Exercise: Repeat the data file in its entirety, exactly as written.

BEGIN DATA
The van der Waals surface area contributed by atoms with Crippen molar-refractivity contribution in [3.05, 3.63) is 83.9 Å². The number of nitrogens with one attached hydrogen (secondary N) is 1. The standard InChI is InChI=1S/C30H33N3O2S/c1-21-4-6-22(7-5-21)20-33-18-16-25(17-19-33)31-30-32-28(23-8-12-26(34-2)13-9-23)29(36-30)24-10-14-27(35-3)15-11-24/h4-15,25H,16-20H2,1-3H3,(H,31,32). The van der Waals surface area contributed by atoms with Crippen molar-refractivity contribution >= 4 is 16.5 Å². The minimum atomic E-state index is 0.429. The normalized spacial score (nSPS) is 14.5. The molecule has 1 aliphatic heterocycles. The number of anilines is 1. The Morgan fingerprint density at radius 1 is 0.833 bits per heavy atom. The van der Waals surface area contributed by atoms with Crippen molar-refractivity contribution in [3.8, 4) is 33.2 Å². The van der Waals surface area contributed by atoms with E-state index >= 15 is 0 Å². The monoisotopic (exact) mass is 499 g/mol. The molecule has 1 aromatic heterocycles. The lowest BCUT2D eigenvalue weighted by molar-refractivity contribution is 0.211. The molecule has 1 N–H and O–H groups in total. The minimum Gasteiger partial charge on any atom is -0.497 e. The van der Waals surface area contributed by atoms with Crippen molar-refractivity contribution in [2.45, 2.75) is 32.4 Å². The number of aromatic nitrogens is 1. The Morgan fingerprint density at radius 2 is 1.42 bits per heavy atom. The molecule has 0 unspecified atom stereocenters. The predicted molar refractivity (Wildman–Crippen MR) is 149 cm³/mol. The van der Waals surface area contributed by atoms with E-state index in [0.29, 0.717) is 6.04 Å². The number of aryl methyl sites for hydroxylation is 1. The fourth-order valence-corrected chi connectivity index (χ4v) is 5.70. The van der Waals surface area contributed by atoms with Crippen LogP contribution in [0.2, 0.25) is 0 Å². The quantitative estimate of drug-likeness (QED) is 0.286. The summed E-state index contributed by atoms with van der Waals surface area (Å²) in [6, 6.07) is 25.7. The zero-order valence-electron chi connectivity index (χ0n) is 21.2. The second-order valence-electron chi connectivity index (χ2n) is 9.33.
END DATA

The van der Waals surface area contributed by atoms with Crippen molar-refractivity contribution in [3.05, 3.63) is 83.9 Å². The number of nitrogens with one attached hydrogen (secondary N) is 1. The standard InChI is InChI=1S/C30H33N3O2S/c1-21-4-6-22(7-5-21)20-33-18-16-25(17-19-33)31-30-32-28(23-8-12-26(34-2)13-9-23)29(36-30)24-10-14-27(35-3)15-11-24/h4-15,25H,16-20H2,1-3H3,(H,31,32). The van der Waals surface area contributed by atoms with Crippen molar-refractivity contribution >= 4 is 16.5 Å². The minimum atomic E-state index is 0.429. The normalized spacial score (nSPS) is 14.5. The molecule has 1 aliphatic heterocycles. The number of anilines is 1. The Morgan fingerprint density at radius 1 is 0.833 bits per heavy atom. The van der Waals surface area contributed by atoms with Crippen molar-refractivity contribution in [3.8, 4) is 33.2 Å². The van der Waals surface area contributed by atoms with E-state index >= 15 is 0 Å². The monoisotopic (exact) mass is 499 g/mol. The molecule has 1 aromatic heterocycles. The lowest BCUT2D eigenvalue weighted by molar-refractivity contribution is 0.211. The molecule has 1 N–H and O–H groups in total. The minimum Gasteiger partial charge on any atom is -0.497 e. The van der Waals surface area contributed by atoms with Crippen molar-refractivity contribution in [2.45, 2.75) is 32.4 Å². The number of aromatic nitrogens is 1. The Morgan fingerprint density at radius 2 is 1.42 bits per heavy atom. The molecule has 0 unspecified atom stereocenters. The predicted molar refractivity (Wildman–Crippen MR) is 149 cm³/mol. The van der Waals surface area contributed by atoms with E-state index in [0.29, 0.717) is 6.04 Å². The number of aryl methyl sites for hydroxylation is 1. The fourth-order valence-corrected chi connectivity index (χ4v) is 5.70. The van der Waals surface area contributed by atoms with Crippen LogP contribution in [0.2, 0.25) is 0 Å². The quantitative estimate of drug-likeness (QED) is 0.286. The summed E-state index contributed by atoms with van der Waals surface area (Å²) in [6, 6.07) is 25.7. The zero-order valence-electron chi connectivity index (χ0n) is 21.2. The second-order valence-electron chi connectivity index (χ2n) is 9.33.